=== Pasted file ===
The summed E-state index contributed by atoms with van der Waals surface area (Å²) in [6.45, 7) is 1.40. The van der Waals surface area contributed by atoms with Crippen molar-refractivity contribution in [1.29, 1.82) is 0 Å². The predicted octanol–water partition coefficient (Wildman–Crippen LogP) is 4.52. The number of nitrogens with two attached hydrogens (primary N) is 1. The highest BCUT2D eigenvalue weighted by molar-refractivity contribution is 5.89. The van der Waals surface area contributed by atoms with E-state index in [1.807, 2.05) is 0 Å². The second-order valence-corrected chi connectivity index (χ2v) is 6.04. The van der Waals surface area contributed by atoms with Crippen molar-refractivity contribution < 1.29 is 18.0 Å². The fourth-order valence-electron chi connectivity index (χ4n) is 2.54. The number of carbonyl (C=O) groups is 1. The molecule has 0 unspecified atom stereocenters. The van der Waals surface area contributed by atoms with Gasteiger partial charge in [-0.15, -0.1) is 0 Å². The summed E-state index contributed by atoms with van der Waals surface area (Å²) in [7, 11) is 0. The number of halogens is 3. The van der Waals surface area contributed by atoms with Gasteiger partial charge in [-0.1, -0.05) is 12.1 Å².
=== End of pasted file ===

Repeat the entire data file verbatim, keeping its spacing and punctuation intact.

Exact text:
The summed E-state index contributed by atoms with van der Waals surface area (Å²) in [6.45, 7) is 1.40. The van der Waals surface area contributed by atoms with Crippen molar-refractivity contribution in [1.29, 1.82) is 0 Å². The predicted octanol–water partition coefficient (Wildman–Crippen LogP) is 4.52. The number of nitrogens with two attached hydrogens (primary N) is 1. The highest BCUT2D eigenvalue weighted by molar-refractivity contribution is 5.89. The van der Waals surface area contributed by atoms with E-state index in [1.807, 2.05) is 0 Å². The second-order valence-corrected chi connectivity index (χ2v) is 6.04. The van der Waals surface area contributed by atoms with Crippen molar-refractivity contribution < 1.29 is 18.0 Å². The fourth-order valence-electron chi connectivity index (χ4n) is 2.54. The number of carbonyl (C=O) groups is 1. The molecule has 0 unspecified atom stereocenters. The van der Waals surface area contributed by atoms with Gasteiger partial charge in [-0.15, -0.1) is 0 Å². The summed E-state index contributed by atoms with van der Waals surface area (Å²) in [7, 11) is 0. The number of halogens is 3. The van der Waals surface area contributed by atoms with Gasteiger partial charge in [-0.1, -0.05) is 12.1 Å².